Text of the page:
Thesis statement: There really is no true or perfect human image nor can it be proven right by using religious theories which are hypocritical. Their theories developed from the experiences of Man, particularly from his tribulation. The Waknuk people are insecure about themselves; therefore, they use God as an excuse for their persecution of the deviates. In John Wyndham's, The Chrysalis, we have the opportunity to view mankind not in the ideal way as most would like, but in a realistic way.
The deviate is not perfect and because he is it, he is shunned by society, which under the guise of hypocrisy, seeks to prove that it does not have to accept anything abnormal. The whole idea of human deviations, mutants and blasphemies is all created by the majority of "norms" at the end of their tribulation. However, not all the characters in Waknuk believe that deviations should be killed or isolated. These characters are very distinct and all have a significant importance. There are a variety of opinions produced by John Wyndham's characters who cause many conflicts. The main character, David has the strongest beliefs and these beliefs become even stronger as the story develops.
Throughout his whole childhood, he has always been taught to honour the Repentance's. After he meets Sophie, he thinks that there is nothing wrong with her and that she's harmless for she can definitely not be a mutant. However, in his society she is considered to be a deviation and a mutant, because of her extra toe. From this point on he begins to question the childhood beliefs he was taught to obey.
He doesn't realize what their beliefs mean until he experiences them. After a while, he realizes he is in fact, a mutant, because of his ability to see thought shapes. He begins to mature as a man and is aware of his uniqueness in a society that forbids mutancy. Most of all, he becomes more aware of the danger around him. David trie to protect his kind by running away to another place with his people and finds out that they " re not alone. He also realizes that his father, Joseph Strorm's death was justified because of his torment of mutants.
David is expected to accept the beliefs of the Strorm family, but David finds happiness when he explores his own rights and realizes that his mankind deserves a better fate. The firmest believer of Waknuk is definitely David's father, Joseph Strorm. He is narrow-minded and deals unjustly with the family. Joseph is one of the many influences who makes people believe that the Offences are wrong and is a strict watchman of the blasphemies. On the occasion where David says, " I could have managed it all right by myself if I'd had another hand!" (Wyndham 26) Joseph flies off the handles, out of control.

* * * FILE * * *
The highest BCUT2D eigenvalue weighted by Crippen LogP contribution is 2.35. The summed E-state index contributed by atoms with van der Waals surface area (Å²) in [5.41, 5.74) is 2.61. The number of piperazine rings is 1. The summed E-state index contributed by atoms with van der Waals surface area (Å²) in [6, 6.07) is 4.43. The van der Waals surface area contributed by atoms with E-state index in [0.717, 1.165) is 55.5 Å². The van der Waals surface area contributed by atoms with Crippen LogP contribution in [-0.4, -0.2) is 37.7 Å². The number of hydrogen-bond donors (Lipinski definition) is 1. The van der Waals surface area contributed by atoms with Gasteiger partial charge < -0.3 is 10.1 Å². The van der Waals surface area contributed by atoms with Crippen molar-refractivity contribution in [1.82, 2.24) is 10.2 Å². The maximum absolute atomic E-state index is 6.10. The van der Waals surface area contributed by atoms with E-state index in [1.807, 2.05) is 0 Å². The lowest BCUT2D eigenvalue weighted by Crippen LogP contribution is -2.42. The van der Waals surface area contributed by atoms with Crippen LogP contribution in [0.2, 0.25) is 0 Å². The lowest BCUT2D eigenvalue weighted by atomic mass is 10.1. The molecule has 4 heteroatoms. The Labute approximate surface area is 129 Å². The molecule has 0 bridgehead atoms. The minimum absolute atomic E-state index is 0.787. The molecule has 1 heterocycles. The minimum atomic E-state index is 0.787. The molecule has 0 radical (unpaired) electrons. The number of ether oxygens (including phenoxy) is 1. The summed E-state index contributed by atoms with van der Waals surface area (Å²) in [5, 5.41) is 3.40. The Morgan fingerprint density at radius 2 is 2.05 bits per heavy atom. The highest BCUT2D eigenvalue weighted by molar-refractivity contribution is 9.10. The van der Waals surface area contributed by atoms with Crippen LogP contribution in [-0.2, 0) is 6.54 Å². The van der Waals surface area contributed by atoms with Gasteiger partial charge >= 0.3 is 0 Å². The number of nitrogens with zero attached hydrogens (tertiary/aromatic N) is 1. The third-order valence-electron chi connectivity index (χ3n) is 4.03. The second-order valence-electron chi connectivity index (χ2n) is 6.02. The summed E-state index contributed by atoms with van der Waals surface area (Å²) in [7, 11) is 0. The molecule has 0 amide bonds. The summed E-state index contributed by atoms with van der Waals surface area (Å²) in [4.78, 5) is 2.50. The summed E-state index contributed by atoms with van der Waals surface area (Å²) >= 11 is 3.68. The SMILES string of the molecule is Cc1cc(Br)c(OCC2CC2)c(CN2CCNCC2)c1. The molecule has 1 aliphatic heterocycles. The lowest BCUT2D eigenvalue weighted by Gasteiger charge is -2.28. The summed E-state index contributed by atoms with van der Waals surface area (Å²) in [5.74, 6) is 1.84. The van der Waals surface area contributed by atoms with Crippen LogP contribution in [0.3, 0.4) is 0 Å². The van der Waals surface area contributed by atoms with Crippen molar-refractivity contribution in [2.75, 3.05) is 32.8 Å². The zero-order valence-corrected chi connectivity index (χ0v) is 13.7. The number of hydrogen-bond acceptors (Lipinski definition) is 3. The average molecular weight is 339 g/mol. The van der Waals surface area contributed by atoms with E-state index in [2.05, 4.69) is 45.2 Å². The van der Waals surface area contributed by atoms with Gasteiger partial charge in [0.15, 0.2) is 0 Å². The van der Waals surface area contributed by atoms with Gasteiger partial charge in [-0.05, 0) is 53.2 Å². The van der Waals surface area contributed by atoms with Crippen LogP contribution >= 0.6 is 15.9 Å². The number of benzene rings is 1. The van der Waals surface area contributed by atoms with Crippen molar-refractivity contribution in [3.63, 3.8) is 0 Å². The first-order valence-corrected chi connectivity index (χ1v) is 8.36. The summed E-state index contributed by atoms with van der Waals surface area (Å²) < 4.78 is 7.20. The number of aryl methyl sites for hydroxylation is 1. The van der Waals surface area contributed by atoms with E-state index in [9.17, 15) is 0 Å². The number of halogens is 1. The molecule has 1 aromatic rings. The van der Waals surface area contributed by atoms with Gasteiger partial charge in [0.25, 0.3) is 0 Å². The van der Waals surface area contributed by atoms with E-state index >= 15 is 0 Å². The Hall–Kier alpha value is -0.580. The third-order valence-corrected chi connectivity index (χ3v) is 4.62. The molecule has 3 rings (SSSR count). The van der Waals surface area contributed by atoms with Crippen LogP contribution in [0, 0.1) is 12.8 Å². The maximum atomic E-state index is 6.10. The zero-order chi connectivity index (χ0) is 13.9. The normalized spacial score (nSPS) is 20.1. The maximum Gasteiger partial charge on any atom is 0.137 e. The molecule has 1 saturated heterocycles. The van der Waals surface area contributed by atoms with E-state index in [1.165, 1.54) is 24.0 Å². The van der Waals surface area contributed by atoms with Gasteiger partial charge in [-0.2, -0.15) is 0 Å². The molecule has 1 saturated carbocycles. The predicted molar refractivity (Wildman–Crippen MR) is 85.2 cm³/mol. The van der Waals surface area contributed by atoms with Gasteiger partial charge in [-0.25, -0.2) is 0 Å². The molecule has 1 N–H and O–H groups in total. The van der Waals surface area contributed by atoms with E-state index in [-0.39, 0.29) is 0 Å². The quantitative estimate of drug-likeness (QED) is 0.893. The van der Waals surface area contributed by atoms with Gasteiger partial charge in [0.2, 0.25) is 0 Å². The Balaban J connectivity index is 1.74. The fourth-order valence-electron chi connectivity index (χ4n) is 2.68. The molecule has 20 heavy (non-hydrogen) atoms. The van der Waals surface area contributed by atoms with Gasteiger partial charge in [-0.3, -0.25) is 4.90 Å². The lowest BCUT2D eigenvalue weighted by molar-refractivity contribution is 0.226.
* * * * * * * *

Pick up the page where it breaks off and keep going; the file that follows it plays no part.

He makes David get down on his knees to pray and punishes him. He is also very harsh when he hears about Aunt Harriet's news and he lectures her about the unforgivable sin. The older the generations, the stronger the beliefs get in Waknuk, but in the younger the generation their curiousity grows out of their beliefs as to what is right. In the story, Uncle Axel has the strangest beliefs of all the characters. He warns David about the danger he is constantly in and advises him to run away. He also gets very involved and does whatever he can to help him get to safety with his type.
However, Axel is a "norm" who is a factor in the Waknuk life. Axel is one of a kind, not in a deviate way, but his intellectuality enables him to understand the mutants and that different people should not be in control of the hands of Joseph Strorm's people. They are better off with people who appreciate them. Another ironical factor is that he commits murder which is against the Waknuk Society, just to help David. He risks his life for another and this really proves how strongly he believes in the right to acknowledge the abnormal and not to abuse them.
Axel probably experiences what David has gone through in his childhood. His view of god's image has his own set of ways and has gone in a different direction. Many people don't have this ability, because they are too weak and afraid and they don't want to be any different from the majority. In conclusion, we could say that the old beliefs which have stood the test of time and are not always the right beliefs. Youth, as represented by David, questions these beliefs and makes everyone realize that there is no perfect human form. Those who were once deviates or abnormal in the eyes of society do achieve happiness in their own newly, created paradise.